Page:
Australia’s influence on British culture extends much further than TV soaps and lager. In 2010, the story of the failed actor from Adelaide who helped the King of England find his voice captured our imaginations in The King’s Speech, the Oscar-decorated movie starring Geoffrey Rush as maverick speech therapist Lionel Logue. The film was based on a play, which has been revived for a national tour calling at Cambridge Arts Theatre this month and starring another of Australia’s most iconic exports: Jason Donovan.
“It has a wonderful heart, and at the centre is a relationship between two men who are complete opposites,” says Donovan. “The underlying theme is fear: something we all face whether you’re the King of England or from the back streets of suburbia. We all have hurdles we have to learn to overcome, and that’s the journey of self-discovery that the king goes on.”
Is the play very different from the film?
“It’s written a bit like a movie,” says Donovan. “But the play is more political: I don’t think the film went too much into the abdication and the effect that had.”
Logue had worked with victims of shell shock before being approached by George VI to help him conquer his stammer. Says Donovan: “He’s a great character and I’ve found something in there that I’ve never found in a role before.”
Donovan, who shot to fame as Neighbours’ wholesome heart-throb Scott Robinson in the 80s, is no stranger to the stage. Following a definitive performance in the title role of Joseph and the Amazing Technicolor Dreamcoat, he returned to the West End with The Rocky Horror Show and Priscilla Queen of the Desert.
“I love the energy of theatre,” he says. “Theatre is alive. And it’s a lifestyle; you’ve got to look after yourself. I juice every day and try not to go out and go too hard…”
He laughs, but Donovan knows only too well the dangers of overdoing the showbiz lifestyle. The actor has spoken candidly about his drug addiction (which lead to a drug-induced seizure at Kate Moss’ birthday party in 1995), caused by wanting to shake off his ‘golden boy’ image.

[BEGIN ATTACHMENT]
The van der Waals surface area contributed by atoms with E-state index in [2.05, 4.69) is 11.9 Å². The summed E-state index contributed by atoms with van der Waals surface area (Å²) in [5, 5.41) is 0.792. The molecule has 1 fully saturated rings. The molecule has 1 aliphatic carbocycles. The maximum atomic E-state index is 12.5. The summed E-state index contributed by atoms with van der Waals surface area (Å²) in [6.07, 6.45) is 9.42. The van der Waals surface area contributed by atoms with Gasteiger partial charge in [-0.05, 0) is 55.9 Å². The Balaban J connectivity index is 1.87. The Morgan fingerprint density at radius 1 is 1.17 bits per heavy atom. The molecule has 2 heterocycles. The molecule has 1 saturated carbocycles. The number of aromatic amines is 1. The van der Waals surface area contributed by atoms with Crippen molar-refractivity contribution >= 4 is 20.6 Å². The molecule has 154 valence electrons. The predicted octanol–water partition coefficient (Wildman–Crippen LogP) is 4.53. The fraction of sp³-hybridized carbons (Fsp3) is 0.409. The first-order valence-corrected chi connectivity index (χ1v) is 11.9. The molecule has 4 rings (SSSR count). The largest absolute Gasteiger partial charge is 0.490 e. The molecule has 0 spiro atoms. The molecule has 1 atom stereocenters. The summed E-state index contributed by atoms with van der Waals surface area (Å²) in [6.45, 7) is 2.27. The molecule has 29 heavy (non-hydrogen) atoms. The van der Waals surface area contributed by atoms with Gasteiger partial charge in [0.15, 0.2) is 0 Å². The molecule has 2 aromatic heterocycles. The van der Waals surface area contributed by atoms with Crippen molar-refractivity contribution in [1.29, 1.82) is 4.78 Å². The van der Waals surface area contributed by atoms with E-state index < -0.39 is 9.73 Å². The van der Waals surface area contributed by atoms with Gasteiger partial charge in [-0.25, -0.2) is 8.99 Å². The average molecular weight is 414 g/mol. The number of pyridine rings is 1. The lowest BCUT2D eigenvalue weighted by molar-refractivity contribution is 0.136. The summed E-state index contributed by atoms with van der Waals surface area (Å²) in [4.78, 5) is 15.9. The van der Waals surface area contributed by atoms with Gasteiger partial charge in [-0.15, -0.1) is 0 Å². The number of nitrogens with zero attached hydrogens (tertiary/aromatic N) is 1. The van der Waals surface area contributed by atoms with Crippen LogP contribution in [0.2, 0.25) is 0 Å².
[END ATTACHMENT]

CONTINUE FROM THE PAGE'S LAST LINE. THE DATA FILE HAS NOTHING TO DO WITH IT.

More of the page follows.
Meeting the right woman turned him around. Donovan married stage manager Angela Malloch in 1998, but in 1989 his on-screen marriage to co-star Kylie Minogue was all the world could talk about. The soap celebrates 30 years this month – but don’t get too excited about any surprise Scott-Charlene reunions.
“It was 30 years ago,” says Donovan, somewhat wearily. “I always wanted to become an actor and I fell on my feet with Neighbours. I’m very proud to have been part of it but I don’t spend all my time thinking about it. I think [the reunion] is more of a press thing than something developed by any of the actors so no, it’s not something I’ll be doing.”
Lately Donovan has proved something of a reality TV favourite. In 2006 he did a stint in the jungle for I’m A Celebrity and in 2011 finished third on Strictly Come Dancing. “I got a lot out of Strictly,” he says. “It was a bigger challenge: I’m A Celebrity was a well-paid suntan.”
What are his plans after the tour?
“I’ve got a couple of dates for some 80s shows but nothing really as yet. Let’s hope this goes other places – we’ll see. It really is a great piece of theatre,” he continues. “There are certain roles in life that are made for you, and maybe this is one of those. I’d certainly say I’ve found a home in this play. And no-one can criticise my accent.”
:: The King’s Speech, Cambridge Arts Theatre, 9-14 March, 7.45pm. Tickets from £15.